• Second Take: While researching the other day, ran across the Cowboys' 22-20 loss to the Dolphins on Christmas Eve when the Cowboys wound up with field goals from the Miami 25- and 15-yard lines, but also squandered a game-opening 73-yard drive on first-and-goal from the 1 with a lost fumble exchange between Dak Prescott and Hunter Luepke for a touchback. There also was a fraction of a second illegal shift penalty in the third quarter nullifying Dak's 14-yard run on third-and-11 from the Miami 25-yard line when CeeDee Lamb reset at the line of scrimmage, scooching back a half step to be onsides with tight end Jake Ferguson just starting his motion. Ended up with a 43-yard Brandon Aubrey field goal. There also was two fourth quarter, inexcusable missed assignments by Chuma Edoga, starting for the injured Tyron Smith, deciding to double-team inside on pass pro instead of blocking to his left on untouched pass-rusher Bradley Chubb. One for an incompletion on third-and-3, resulting in a field goal, and another a sack on first-and-goal from the 1, though overcome for the go-ahead touchdown and a 20-19 lead with 3:27 remaining. As painful, on that game-deciding 12-play, 64-yard drive for the Dolphins' walk-off field goal, twice Miami offensive linemen tackled Cowboys defenders, once Bland and the other on Damone Clark for significant runs with no calls. Just sayin'.
  • Best In Business: Congrats to the Cowboys' equipment staff for being honored as the 2023 NFC Equipment Team of the Year by New Eraat the NFL's Annual Meeting in Orlando, Florida. You can't believe the hours these guys put in, Mike McCord, Bucky Buchanan and Dylan Keane. They deserve that championship belt award and should take turns wearing it while walking through the locker room.
  • This & That: For left tackle insurance, the Cowboys did re-sign Edoga, but for the veteran exception, meaning he is only guaranteed his $152,000 max signing bonus and just a $1.092 million cap charge, that is, if he makes the team … Man, the Bills must have desperately wanted to rid their hands of wide receiver Stefon Diggs, trading Trevon Diggs' brother to Houston, plus a 2024 sixth-pound pick and a 2025 fifth for just a 2025 second. Most importantly shedding his guaranteed $18.5 million base this year but absorbing a reported $31 million in dead money, meaning the Bills paid dearly to shed a headache and cap money … And before anyone goes off, the Cowboys couldn't afford his $18.5 million base for this year, but finally we'll get that Diggs vs. Diggs confrontation, the Cowboys playing the Texans this year … Saw where R.J. Godfrey – the son of Cowboys linebacker Randall Godfrey, a 1996 second-round pick having started 54 of 64 games played in four seasons for the Cowboys – was playing for Clemson this weekend in the NCAA Regional … Did you see kicker Jake Bates of the UFL's Michigan hit that walk-off 64-yard field goal to beat St. Louis, possibly the second coming of Brandon Aubrey since the former soccer player, no more than a collegiate kickoff specialist, last with Arkansas, was attempting his first field goal try since high school. In fact, hit it twice, since St. Louis called timeout just before he hit from 64 the first time, too.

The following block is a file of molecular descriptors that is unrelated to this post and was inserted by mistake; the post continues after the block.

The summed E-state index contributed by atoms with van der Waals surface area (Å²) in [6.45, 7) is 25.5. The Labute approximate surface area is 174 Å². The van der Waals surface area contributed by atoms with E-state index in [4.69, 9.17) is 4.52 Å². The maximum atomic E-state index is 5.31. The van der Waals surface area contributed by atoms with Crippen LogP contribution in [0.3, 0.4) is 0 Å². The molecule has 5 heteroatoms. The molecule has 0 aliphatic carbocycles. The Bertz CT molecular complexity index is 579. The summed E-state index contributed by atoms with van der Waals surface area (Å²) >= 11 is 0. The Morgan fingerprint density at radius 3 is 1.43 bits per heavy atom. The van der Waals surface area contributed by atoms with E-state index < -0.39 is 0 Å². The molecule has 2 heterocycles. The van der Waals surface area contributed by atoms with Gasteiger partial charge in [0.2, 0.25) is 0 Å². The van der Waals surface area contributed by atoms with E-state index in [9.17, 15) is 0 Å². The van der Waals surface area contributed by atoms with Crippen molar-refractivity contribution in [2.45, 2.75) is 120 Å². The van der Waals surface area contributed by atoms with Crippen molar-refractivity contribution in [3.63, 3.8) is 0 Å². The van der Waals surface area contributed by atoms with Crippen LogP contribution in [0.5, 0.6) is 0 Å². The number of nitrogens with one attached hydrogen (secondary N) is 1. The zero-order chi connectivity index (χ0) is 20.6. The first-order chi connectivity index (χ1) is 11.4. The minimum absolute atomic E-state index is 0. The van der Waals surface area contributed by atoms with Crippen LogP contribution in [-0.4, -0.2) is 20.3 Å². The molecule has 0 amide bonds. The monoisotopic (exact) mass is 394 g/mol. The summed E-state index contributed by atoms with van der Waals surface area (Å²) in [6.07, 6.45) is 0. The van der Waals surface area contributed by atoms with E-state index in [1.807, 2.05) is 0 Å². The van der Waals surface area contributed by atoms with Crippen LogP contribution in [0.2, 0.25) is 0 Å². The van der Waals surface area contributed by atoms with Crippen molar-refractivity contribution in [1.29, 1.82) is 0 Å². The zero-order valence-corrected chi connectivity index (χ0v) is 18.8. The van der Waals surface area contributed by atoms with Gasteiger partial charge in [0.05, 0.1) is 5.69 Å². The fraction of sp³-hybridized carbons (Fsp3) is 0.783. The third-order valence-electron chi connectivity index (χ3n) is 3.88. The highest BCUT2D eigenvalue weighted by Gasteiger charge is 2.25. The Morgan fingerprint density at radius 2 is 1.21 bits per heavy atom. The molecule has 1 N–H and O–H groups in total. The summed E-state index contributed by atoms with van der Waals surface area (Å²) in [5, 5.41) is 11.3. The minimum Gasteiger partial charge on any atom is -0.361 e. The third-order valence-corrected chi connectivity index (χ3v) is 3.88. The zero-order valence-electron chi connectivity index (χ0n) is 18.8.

And for this week's final word, sorta, and couldn't resist, but man they've come a long way baby in women's college basketball with Iowa's Caitlin Clark going for 41 points, 27 of those coming on nine three-pointers in the Hawkeyes' 94-87 regional final victory over LSU. And I'm proud to say I was one of those record 12.3 million watching a women's college basketball game on TV.

Just how remarkable?

See where Brad Townsend of The Dallas Moring News did a quick chat with Dallas Mavericks MVP candidate Luke Doncic during Tuesday's night's shootaround before the game at Golden State, Luka saying Clark reminded him more of Steph Curry than himself with her ability to shoot the 3, "She shoots it better than me, that's for sure." This coming from the NBA's trick shot artist, who Sunday night in Houston during warmups bounced a ball off the video screen high above the court into the basket. Swish. Google it.

Anyway, for context, think about the evolution of women's basketball. Back when I first started covering games, there still were some states playing halfcourt basketball in high school, three-on-three a side, ancient history figuring women weren't meant to run up and down the full court. In fact, back nearly 50 years ago, the NCAA had not yet sanctioned women's basketball. Was run under the jurisdiction of the AIAW (Association of Intercollegiate Athletics for Women), and not until 1982 did the NCAA sanction Division I championships. That's 42 years ago.

If only Clark had scored one more point for symmetry sake.